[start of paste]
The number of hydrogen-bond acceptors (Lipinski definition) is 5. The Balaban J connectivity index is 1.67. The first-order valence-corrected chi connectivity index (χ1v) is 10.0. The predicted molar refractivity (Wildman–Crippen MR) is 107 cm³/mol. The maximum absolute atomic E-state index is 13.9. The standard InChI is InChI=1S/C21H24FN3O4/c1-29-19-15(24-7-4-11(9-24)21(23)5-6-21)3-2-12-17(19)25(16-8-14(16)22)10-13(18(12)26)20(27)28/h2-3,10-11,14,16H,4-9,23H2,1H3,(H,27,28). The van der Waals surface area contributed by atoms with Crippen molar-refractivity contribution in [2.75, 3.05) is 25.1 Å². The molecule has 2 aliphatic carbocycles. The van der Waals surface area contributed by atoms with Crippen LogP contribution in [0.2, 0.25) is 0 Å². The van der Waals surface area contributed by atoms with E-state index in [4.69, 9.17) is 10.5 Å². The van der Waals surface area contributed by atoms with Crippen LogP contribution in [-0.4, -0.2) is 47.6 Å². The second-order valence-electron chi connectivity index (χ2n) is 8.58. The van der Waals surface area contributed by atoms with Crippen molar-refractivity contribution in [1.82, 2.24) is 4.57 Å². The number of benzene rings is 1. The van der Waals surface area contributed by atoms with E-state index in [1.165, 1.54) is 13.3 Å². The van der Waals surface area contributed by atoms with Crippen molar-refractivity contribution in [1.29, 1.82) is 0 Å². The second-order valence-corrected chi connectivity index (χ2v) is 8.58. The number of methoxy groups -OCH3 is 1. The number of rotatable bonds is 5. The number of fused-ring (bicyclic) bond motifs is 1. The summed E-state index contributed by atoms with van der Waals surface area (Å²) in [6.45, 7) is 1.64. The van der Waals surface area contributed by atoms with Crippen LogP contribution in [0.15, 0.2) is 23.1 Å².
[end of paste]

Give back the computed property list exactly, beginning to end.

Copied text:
The number of hydrogen-bond acceptors (Lipinski definition) is 5. The Balaban J connectivity index is 1.67. The first-order valence-corrected chi connectivity index (χ1v) is 10.0. The predicted molar refractivity (Wildman–Crippen MR) is 107 cm³/mol. The maximum absolute atomic E-state index is 13.9. The standard InChI is InChI=1S/C21H24FN3O4/c1-29-19-15(24-7-4-11(9-24)21(23)5-6-21)3-2-12-17(19)25(16-8-14(16)22)10-13(18(12)26)20(27)28/h2-3,10-11,14,16H,4-9,23H2,1H3,(H,27,28). The van der Waals surface area contributed by atoms with Crippen molar-refractivity contribution in [2.75, 3.05) is 25.1 Å². The molecule has 2 aliphatic carbocycles. The van der Waals surface area contributed by atoms with Crippen LogP contribution in [0.2, 0.25) is 0 Å². The van der Waals surface area contributed by atoms with E-state index in [4.69, 9.17) is 10.5 Å². The van der Waals surface area contributed by atoms with Crippen LogP contribution in [-0.4, -0.2) is 47.6 Å². The second-order valence-electron chi connectivity index (χ2n) is 8.58. The van der Waals surface area contributed by atoms with Crippen molar-refractivity contribution in [1.82, 2.24) is 4.57 Å². The number of benzene rings is 1. The van der Waals surface area contributed by atoms with E-state index in [1.165, 1.54) is 13.3 Å². The van der Waals surface area contributed by atoms with Crippen molar-refractivity contribution in [1.29, 1.82) is 0 Å². The second-order valence-corrected chi connectivity index (χ2v) is 8.58. The number of methoxy groups -OCH3 is 1. The number of rotatable bonds is 5. The number of fused-ring (bicyclic) bond motifs is 1. The summed E-state index contributed by atoms with van der Waals surface area (Å²) in [6.45, 7) is 1.64. The van der Waals surface area contributed by atoms with Crippen LogP contribution in [0.15, 0.2) is 23.1 Å².